Gibbon had a knack for the permanent. It showed up when he was simple. The epithet “vain youths” is a token of what he could do: it was understatement, precisely calculated to sound that way, as a sign that the facts were too extreme to be evoked. After Probus imposed peace on the vanquished nations of Germany he used German troops to reinforce the legions throughout the empire, “judiciously observing that the aid which the republic derived from the barbarians should be felt but not seen” (vol. 1, p. 288). That is good, plain narrative, and this is better: “The feeble elegance of Italy and the internal provinces could no longer support the weight of arms.” The two-word coupling “feeble elegance” is excellent: a thought compacted but not crippled, it encapsulates the theme for the chapter and indeed for the whole work, which is the story of an empire dying from the poisonous fermentation of the fruits of its initial success. That there is something feeble about Gibbon’s own elegance is an idea his admirers would resist. I think there is: but I am in no doubt about the elegance, or at any rate about the initial fruits that lay behind it, before the mania of his stylistic ambitions began to waste them. A proof of the gift he began with is that he could often revert to it, so long as the occasion was sufficiently unimportant. His footnotes, for example, are almost always better than the main text. “With regard to the times when these Roman games were celebrated, Scaliger, Salmasius, and Cuper have given themselves a great deal of trouble to perplex a very clear subject” (vol. 1, p. 300). What a pity that the same was true of Gibbon. Not that he always had to take trouble: sometimes he could create confusion through ordinary carelessness. His otherwise exemplary tirade about the decline of Roman jurisprudence and the rising tide of lawyers (vol. 1, p. 536) is ruined by a sentence in which there is no sorting out the personal pronouns except by guesswork. “Careless of fame and of justice, they are described for the most part as ignorant and rapacious guides, who conducted their clients through a maze of expense, of delay, and of disappointment; from whence, after a tedious series of years, they were at length dismissed, when their patience and fortune were almost exhausted.” Who, after the semicolon, is dismissed, and whose patience and fortune are exhausted? We will have to read it again.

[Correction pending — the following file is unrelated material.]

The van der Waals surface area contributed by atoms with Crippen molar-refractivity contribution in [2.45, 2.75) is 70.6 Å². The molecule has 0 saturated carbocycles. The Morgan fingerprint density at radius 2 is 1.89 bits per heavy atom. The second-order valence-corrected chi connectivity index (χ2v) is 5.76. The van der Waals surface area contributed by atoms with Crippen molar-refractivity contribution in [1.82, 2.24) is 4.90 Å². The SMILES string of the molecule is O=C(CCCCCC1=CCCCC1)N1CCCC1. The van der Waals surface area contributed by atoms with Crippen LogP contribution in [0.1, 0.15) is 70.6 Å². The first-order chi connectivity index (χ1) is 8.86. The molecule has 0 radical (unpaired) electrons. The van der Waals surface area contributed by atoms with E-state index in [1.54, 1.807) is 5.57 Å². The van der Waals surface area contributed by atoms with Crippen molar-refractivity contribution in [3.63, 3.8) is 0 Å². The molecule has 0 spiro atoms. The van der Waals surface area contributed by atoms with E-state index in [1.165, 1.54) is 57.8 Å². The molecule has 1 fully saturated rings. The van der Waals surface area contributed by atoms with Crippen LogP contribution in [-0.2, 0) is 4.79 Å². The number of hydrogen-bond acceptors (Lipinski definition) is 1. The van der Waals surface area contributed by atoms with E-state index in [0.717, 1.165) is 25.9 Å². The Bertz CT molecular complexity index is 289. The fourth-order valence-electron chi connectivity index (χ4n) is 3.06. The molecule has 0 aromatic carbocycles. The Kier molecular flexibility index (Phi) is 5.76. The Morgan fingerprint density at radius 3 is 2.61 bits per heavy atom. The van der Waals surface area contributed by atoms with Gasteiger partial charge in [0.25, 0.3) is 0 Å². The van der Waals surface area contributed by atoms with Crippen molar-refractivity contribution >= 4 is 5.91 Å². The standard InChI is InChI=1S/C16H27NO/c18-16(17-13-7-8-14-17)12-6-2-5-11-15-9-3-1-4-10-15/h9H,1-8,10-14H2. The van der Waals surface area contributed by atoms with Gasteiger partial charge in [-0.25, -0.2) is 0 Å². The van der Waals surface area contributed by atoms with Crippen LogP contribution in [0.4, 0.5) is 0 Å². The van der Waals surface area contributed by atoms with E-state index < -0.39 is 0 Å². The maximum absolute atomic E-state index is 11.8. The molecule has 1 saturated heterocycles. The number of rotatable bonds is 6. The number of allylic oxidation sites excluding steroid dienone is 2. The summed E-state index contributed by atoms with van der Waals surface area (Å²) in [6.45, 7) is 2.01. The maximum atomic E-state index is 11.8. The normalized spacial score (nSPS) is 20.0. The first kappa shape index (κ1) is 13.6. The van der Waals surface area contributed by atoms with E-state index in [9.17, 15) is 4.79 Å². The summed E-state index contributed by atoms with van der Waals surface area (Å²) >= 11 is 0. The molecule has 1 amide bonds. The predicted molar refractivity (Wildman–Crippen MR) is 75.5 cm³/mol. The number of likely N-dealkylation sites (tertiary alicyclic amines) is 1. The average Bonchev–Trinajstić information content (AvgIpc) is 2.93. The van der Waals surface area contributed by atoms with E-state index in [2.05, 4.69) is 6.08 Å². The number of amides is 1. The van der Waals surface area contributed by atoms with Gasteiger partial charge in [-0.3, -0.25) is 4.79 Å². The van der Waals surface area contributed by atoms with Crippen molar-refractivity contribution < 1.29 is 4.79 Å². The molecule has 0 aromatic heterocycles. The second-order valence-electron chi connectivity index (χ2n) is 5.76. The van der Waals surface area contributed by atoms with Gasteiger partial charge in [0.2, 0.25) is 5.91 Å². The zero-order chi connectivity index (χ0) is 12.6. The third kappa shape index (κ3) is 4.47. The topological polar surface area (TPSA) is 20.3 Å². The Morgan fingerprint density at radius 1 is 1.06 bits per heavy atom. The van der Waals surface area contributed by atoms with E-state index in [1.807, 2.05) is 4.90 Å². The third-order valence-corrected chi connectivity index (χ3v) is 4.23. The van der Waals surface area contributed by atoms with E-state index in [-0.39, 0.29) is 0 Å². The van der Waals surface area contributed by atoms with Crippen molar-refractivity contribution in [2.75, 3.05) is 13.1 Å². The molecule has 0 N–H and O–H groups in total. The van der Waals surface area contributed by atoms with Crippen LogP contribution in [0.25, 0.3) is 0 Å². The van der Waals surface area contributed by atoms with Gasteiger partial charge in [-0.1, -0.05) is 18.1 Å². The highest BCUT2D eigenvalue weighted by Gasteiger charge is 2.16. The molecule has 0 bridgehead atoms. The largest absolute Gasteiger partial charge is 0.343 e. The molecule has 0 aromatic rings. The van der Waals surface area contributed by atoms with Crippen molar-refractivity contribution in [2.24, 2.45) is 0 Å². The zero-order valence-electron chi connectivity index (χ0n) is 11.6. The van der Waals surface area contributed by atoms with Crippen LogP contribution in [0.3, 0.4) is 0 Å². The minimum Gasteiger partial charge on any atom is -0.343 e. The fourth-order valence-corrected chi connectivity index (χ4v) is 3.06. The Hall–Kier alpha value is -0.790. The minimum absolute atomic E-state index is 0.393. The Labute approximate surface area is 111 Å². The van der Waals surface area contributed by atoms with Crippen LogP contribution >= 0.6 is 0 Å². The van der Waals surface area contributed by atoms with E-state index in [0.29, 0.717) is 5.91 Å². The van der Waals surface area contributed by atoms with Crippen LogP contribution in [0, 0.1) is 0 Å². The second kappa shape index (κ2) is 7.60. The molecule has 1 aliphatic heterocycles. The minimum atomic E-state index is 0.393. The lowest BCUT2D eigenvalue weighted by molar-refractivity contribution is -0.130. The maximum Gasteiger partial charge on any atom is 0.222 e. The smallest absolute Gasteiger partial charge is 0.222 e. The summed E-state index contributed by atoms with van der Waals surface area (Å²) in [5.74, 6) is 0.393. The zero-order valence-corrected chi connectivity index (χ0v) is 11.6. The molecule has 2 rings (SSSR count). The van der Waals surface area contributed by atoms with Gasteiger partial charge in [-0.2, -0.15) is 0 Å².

We will always have to read it again, but sometimes the requirement is a blessing. “The same timid policy, of dividing whatever is united, of reducing whatever is eminent, of dreading every active power, and of expecting that the most feeble will prove the most obedient, seems to pervade the institutions of several princes, and particularly those of Constantine” (vol. 1, p. 540). If only he had written like that all the time. He scarcely ever did: a fact made more galling when we find out that he could. We want more than enjoyment from our historians; but it is hard to make do with less, and to find them tedious is no sure sign that they are thorough. There are eminent readers who say they wallow in Gibbon. They are hard to believe. When that old showman Harold Macmillan retired into his valetudinarian role as Lord Stockton he noised it quietly abroad that he was occupying his slippered hours with reading Gibbon “again.” He got away with saying that. When Lady Thatcher let slip that her idea of cloistered intellectual satisfaction was a second reading of The Day of the Jackal she attracted scornful laughter. John Major knew just how high to pitch his claims: in retirement he allowed it to be known that he was closeted with Trollope, whom he had always always loved, but could now read properly. Stockton sounds to me like the odd man out: i.e., the one who was dressing the set. It is fitting that a retired Tory prime minister should punish himself with hard reading, as a belated participation in the sufferings of the poor. But if we ever hear that the old man was propelled into slumber by every second Gibbonian period, I will be no more surprised than Gibbon was in that famous moment when a blind man felt his face and thought it was a baby’s bottom. Gibbon was resigned to the absurdity of his appearance. His true absurdity, however, is that he tried to make up for it with the dignity of his style, and his style was never enough at its ease to be truly dignified. It could have been: but in the great work on which he staked his reputation it died from the strain of hauling on its own bootstraps.